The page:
7. #7
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    Question

    can you(or someone) explain that code more? and what i should do with it?

    i'm still in the learning stages, and looking at that, i don't have a clue how to use it...

    i tried compiling it, but it just runs real quick and closes, and i don't know where to take in user input and how to compare it using that...

    thanks for the example though
    and thanks in advance

  8. #8
    Mad OnionKnight's Avatar
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    Salem is using a vector. In your code you are allocating an array of strings to hold the arguments which is then pointed to by parameter and after it's use it's being freed so it can be used again in the next iteration.
    A vector is an array that takes care of the allocation itself so you don't have to do all that so as you retrieve the arguments you can push them into a vector instead.

  9. #9
    and the hat of int overfl Salem's Avatar
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    > and what i should do with it?
    Wrap your user interface around it.

    It's just a demo which brings together some interesting ideas which you can learn from and adapt to your circumstances.

    > i tried compiling it, but it just runs real quick and closes
    See the my-console-closes-quickly FAQ entry

    I didn't bother with all the user input etc, because you seemed OK with it.
    If you dance barefoot on the broken glass of undefined behaviour, you've got to expect the occasional cut.
    If at first you don't succeed, try writing your phone number on the exam paper.
    I support http://www.ukip.org/ as the first necessary step to a free Europe.

  10. #10
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    ok here's what i've figured out so far

    i create a variable type of type vector, which is a string, called argv.
    i create a variable type of type void, then make it a pointer, which points to a function, with arguments of argv type(?, and why is the & there?).
    i create a variable type of type map, which contains a string and a pointer to a function(?), called table.

    then i create my functions.

    then i initialize my table.
    put values into my table(the command string and corresponding function).

    then initialize an argv to compare input to.
    then i use .push_back(<string>) to add a command to the argv array.
    my first command is the first position in the array, and my second command the second position and so on.

    i then compare my input with the argv, like this:
    Code:
    if (input==args1[0])  commands[args1[0]]( args1 );
    and it run my function if the input matches the command.
    it does this by comparing input to the element of the argv that i tell it to

    now here's where i'm stuck
    i need to take the input string from the user and convert it into an argv, so that each unbroken string of characters becomes an element.
    i'm thinking like this:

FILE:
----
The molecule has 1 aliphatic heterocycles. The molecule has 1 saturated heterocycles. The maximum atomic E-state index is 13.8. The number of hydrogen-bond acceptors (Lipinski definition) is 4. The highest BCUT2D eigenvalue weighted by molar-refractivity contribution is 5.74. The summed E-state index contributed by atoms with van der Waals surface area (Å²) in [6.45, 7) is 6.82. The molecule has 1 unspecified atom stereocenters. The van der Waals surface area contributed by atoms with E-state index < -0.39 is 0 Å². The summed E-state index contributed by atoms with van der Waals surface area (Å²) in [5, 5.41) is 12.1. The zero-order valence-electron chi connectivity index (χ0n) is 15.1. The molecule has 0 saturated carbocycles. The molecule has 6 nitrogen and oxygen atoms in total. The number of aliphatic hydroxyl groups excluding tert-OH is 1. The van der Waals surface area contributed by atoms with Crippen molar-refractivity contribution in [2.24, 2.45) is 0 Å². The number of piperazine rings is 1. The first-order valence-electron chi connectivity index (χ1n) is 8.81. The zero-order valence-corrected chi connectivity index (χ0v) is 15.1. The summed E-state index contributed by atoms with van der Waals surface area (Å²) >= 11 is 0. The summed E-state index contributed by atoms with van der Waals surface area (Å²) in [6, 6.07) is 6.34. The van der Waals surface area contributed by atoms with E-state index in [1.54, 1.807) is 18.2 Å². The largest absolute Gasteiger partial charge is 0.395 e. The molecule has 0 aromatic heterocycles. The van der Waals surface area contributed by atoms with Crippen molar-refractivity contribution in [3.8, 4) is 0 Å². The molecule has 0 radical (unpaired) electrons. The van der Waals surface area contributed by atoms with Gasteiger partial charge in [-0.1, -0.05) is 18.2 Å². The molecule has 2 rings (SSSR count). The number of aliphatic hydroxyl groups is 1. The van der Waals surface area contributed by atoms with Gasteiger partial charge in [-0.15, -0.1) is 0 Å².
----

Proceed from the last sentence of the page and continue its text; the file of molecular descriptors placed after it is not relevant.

input = "command argument1 argument2 argument3"
    args2[0] = "command"
    args2[1] = "argument1"
    args2[2] = "argument2"
    args2[3] = "argument3"


    here's the code i have in my head:
    Code:
    table commands;
    commands["command"]=fnCommand;
    commands["exit"]=fnExit;
    argv args1;
    args1.push_back("exit");
    args1.push_back("command");
    string input;
    argv arg2;
    bool run=1;
    do{
    getline(cin,input);
    //convert input into args2 like i explained above
    for(int count=0;count<args1.size();count++){
       if(args2[0]==args1[count]){commands[args2[0]](args2);}
       if(args2[0]==args1[0]){run=0;}}
    }while(run);
    i was trying to do it with stringstreams, but i couldn't figure it out to make it work right.
    Last edited by howzer; 03-19-2006 at 01:38 PM.

  11. #11
    and the hat of int overfl Salem's Avatar
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    > and why is the & there?).
    To pass a reference to, rather than a copy of the arguments.

    You're pretty much on the right track, except that you don't need to do this yourself.
    > if(args2[0]==args1[count]) commands[args2[0]](args2);

    If you read up on std::map, you should be able to do (with a single if()), a test to see if the command is one you recognise. If it is, then you can call any of the functions you recognise using the single line of code I posted previously.
    If you dance barefoot on the broken glass of undefined behaviour, you've got to expect the occasional cut.
    If at first you don't succeed, try writing your phone number on the exam paper.
    I support http://www.ukip.org/ as the first necessary step to a free Europe.

  12. #12
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    Code:
    #include <iostream>
    #include <iomanip>
    #include <string>
    #include <sstream>
    #include <vector>
    #include <map>
    
    using namespace std;
    
    typedef vector<string> argv;  // command/parameters
    typedef void (*fn)(argv&);    // a function
    typedef map<string,fn> table; // a lookup table
    
    
    // all the functions take the same args
    //declare functions here
    void fnCreate ( argv &args );
    void fnMove ( argv &args );
    void fnExit ( argv &args );
    
    int main() {
      bool run=1;
      string input;
      table commands;
      commands["create"] = fnCreate;  // the lookup table of command names
      commands["move"] = fnMove;  // and handler functions
      commands["exit"] = fnExit;
      argv  args1;//arguments vector
      do{//command line loop
      getline(cin,input);
      stringstream inputstream(input);
      do{//convert input string into argument strings
         args1.push_back("");
         inputstream >> args1.back();
       }while(inputstream);
      if (commands[args1.front()]){
      commands[args1.front()]( args1 ); //run command
      if (args1.front()=="exit"){run=0;}}
      else {cout << "No such command: " << args1.front() << endl;}
      args1.clear();
      }while(run);
    
      return 0;
    }
    i think i've got it all now. at the very least, i learned a lot today.
    Last edited by howzer; 03-19-2006 at 04:34 PM.